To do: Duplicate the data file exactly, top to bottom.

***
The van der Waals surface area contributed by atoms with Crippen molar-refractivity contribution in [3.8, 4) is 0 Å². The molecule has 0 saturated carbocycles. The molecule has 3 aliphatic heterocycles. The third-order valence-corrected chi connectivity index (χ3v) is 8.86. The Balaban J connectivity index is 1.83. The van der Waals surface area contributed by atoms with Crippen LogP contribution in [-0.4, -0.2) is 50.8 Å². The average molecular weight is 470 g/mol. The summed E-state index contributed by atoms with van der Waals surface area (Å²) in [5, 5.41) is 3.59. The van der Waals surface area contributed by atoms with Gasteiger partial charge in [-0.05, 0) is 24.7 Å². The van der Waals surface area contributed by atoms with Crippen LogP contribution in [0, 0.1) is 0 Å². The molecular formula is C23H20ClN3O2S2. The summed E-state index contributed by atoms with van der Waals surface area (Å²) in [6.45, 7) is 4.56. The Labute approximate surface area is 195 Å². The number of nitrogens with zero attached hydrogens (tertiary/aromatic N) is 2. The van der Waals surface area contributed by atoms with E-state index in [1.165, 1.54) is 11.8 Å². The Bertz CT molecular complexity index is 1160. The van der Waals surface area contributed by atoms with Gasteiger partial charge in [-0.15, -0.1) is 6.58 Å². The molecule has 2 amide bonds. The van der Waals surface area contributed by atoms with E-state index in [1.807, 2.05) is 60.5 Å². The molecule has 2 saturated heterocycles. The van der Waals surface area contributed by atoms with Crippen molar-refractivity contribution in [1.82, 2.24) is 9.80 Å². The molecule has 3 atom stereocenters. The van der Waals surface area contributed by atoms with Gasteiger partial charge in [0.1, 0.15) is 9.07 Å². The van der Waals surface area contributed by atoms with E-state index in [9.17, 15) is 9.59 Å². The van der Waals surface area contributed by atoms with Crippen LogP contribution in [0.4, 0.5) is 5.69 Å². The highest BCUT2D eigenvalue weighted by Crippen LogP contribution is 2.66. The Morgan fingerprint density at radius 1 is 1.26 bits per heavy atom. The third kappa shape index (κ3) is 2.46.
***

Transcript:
The van der Waals surface area contributed by atoms with Crippen molar-refractivity contribution in [3.8, 4) is 0 Å². The molecule has 0 saturated carbocycles. The molecule has 3 aliphatic heterocycles. The third-order valence-corrected chi connectivity index (χ3v) is 8.86. The Balaban J connectivity index is 1.83. The van der Waals surface area contributed by atoms with Crippen LogP contribution in [-0.4, -0.2) is 50.8 Å². The average molecular weight is 470 g/mol. The summed E-state index contributed by atoms with van der Waals surface area (Å²) in [5, 5.41) is 3.59. The van der Waals surface area contributed by atoms with Gasteiger partial charge in [-0.05, 0) is 24.7 Å². The van der Waals surface area contributed by atoms with Crippen LogP contribution in [0, 0.1) is 0 Å². The molecular formula is C23H20ClN3O2S2. The summed E-state index contributed by atoms with van der Waals surface area (Å²) in [6.45, 7) is 4.56. The Labute approximate surface area is 195 Å². The number of nitrogens with zero attached hydrogens (tertiary/aromatic N) is 2. The van der Waals surface area contributed by atoms with E-state index in [1.165, 1.54) is 11.8 Å². The Bertz CT molecular complexity index is 1160. The van der Waals surface area contributed by atoms with Gasteiger partial charge in [-0.15, -0.1) is 6.58 Å². The molecule has 2 amide bonds. The van der Waals surface area contributed by atoms with E-state index in [1.807, 2.05) is 60.5 Å². The molecule has 2 saturated heterocycles. The van der Waals surface area contributed by atoms with Crippen molar-refractivity contribution in [1.82, 2.24) is 9.80 Å². The molecule has 3 atom stereocenters. The van der Waals surface area contributed by atoms with Gasteiger partial charge in [0.1, 0.15) is 9.07 Å². The van der Waals surface area contributed by atoms with E-state index in [9.17, 15) is 9.59 Å². The van der Waals surface area contributed by atoms with Crippen LogP contribution in [0.4, 0.5) is 5.69 Å². The highest BCUT2D eigenvalue weighted by Crippen LogP contribution is 2.66. The Morgan fingerprint density at radius 1 is 1.26 bits per heavy atom. The third kappa shape index (κ3) is 2.46.